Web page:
The civilian part of the PPP was known as the Delegatura Rządu na Kraj, or Government Delegation for Poland, that consisted of numerous departments that were similar in structure and name to the pre-war government Ministries. These departments dealt with issues such as judiciary, social care, farming, press and information services, education and culture as well as war relief, rebuilding efforts and foreign affairs. The Government Delegation for Poland was run by a Government’s Delegate for Poland who was later given the title of the Deputy Prime Minister, with his deputies becoming Ministers. The Delegate was the highest-ranking representative of the Polish Government in Exile in France and later in the UK. He was responsible for all underground activities in occupied Poland and personally headed the efforts to establish directions and means of social resistance against the occupation forces. He was also preparing his government for the overtaking of power in Poland when the country is finally liberated.
Political parties were amongst on the of the key elements of the PPP. It is estimated that there were approximately 50 of them operating within the underground state. The representatives of the main political forces such as the socialists, the Christian democrats, nationalists and peasants were amongst the men who made up the Radę Jedności Narodowej, i.e. the Council of National Unity, a parliamentary-like structure that had an advisory and opinion-forming functions.
The Army of Volunteers
An army was the integral part of the Polish Secret State and derived directly from the Polish Armed Forces that fought against the occupation forces continuously, starting on 1st September 1939. They were first known as the Służba Zwycięstwu Polski; the Service for Poland’s Victory, but was later renamed into the Związek Walki Zbrojnej; the Union of Armed Struggle. In February of 1942, the Union was renamed yet again, this time into the now famous Home Army (Armia Krajowa). Before this last change was able to take place, a large-scale operation needed to be conducted in order to fully combine its different units and teams. These actions were coordinated by General Stefan ‘Grot’ Rowecki and was later continued by the Head of the Home Army, General Tadeusz ‘Bór’ Komorowski all the way until the outbreak of the Warsaw Uprising in 1944. Thanks to their heroic actions, the largest underground armed formation in Europe was conceived, consisting of approximately 300 000 soldiers in 44’.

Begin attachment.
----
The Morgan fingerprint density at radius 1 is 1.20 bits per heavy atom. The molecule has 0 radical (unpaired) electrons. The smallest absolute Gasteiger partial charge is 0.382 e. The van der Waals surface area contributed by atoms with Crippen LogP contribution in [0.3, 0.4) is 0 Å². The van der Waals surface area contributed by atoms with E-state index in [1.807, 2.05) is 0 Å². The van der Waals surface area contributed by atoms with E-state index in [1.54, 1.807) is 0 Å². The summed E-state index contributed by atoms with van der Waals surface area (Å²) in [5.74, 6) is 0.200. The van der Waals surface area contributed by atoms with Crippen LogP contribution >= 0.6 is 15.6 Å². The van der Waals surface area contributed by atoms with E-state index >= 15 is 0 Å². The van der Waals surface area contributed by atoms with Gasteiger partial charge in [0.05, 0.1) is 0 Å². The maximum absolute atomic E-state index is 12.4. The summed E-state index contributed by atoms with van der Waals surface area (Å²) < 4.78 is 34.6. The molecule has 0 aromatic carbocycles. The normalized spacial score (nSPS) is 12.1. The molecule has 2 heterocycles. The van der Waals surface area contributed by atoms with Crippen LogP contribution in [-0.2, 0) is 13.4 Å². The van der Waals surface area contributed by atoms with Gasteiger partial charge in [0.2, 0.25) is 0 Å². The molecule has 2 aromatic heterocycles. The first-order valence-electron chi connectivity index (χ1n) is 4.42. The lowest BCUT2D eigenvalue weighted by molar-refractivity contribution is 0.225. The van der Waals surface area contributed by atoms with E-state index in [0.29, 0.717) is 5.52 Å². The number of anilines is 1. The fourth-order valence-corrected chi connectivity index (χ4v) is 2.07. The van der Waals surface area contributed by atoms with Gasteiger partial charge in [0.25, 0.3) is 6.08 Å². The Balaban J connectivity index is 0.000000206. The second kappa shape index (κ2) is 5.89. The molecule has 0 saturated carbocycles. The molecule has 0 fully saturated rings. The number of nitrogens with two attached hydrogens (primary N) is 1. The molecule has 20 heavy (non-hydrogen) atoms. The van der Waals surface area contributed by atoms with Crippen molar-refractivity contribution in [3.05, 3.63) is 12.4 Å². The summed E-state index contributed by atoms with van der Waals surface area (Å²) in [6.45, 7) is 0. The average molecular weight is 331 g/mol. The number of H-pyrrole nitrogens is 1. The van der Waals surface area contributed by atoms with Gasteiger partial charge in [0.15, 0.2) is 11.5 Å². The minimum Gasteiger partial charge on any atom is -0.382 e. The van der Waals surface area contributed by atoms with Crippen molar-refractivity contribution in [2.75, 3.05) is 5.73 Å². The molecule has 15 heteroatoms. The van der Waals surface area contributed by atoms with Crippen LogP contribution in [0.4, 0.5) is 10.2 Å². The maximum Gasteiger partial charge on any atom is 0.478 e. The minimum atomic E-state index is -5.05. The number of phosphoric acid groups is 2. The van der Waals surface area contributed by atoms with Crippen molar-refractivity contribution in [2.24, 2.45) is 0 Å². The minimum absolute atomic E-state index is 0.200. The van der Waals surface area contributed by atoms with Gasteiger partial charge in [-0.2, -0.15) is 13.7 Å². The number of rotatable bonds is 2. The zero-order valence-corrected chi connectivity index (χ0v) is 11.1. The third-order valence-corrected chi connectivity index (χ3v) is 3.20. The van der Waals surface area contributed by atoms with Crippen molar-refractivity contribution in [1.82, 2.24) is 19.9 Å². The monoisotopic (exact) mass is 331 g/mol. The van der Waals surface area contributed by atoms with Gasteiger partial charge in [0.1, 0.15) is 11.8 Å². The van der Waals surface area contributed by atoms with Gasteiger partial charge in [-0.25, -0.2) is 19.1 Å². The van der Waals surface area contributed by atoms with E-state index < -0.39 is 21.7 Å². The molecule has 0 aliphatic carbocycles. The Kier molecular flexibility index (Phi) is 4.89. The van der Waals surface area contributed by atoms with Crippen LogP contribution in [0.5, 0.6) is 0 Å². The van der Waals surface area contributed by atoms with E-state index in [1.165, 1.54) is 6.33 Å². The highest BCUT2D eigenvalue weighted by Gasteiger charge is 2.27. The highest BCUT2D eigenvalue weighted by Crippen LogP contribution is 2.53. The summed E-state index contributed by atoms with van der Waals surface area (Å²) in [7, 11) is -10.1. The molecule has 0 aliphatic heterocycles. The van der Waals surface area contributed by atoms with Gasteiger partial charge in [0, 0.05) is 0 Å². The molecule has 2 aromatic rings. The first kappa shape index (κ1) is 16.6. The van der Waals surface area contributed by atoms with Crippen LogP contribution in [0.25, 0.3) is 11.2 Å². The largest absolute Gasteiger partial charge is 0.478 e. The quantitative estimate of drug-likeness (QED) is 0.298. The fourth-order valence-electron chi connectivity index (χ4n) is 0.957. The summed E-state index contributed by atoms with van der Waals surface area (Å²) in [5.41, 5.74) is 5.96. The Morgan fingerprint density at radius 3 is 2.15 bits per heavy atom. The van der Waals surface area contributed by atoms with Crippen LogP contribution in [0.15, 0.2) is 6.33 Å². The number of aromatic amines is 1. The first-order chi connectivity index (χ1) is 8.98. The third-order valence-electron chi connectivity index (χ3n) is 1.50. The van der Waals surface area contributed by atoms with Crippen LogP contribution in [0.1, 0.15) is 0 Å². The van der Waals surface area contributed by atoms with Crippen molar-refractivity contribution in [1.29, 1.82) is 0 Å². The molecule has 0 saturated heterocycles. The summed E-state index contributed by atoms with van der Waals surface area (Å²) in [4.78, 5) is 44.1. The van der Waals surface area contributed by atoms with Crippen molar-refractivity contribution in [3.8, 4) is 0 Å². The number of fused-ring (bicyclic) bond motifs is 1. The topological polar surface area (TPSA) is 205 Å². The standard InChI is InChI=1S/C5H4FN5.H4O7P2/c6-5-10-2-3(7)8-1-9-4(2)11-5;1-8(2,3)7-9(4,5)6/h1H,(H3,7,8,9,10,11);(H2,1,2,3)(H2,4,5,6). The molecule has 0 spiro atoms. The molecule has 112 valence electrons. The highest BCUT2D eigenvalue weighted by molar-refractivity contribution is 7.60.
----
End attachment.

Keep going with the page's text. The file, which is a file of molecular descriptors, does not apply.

This mighty army consisted of people who voluntarily agreed to join its ranks. It was led by professional army officers, some of whom were not mobilised in 39’ but did so later as they preferred underground struggle rather than being prisoners of war somewhere in Germany or Russia. With time, the junior officer positions were filled with soldiers who gained their ranks in secret officer schools. The ‘Cichociemni’ – polish commando operatives trained in the UK and then stealthily moved to Poland came out to be a great support for the underground Polish Army. Once on the occupied territory, they would take over the command of a local resistance movement and performed intelligence and sabotage-focused operations. From amongst over 300 trained Cichociemni soldiers, 1/3 died fighting the German forces. The functioning of this enormous volunteer army would not have been possible without the mass support from the Polish society.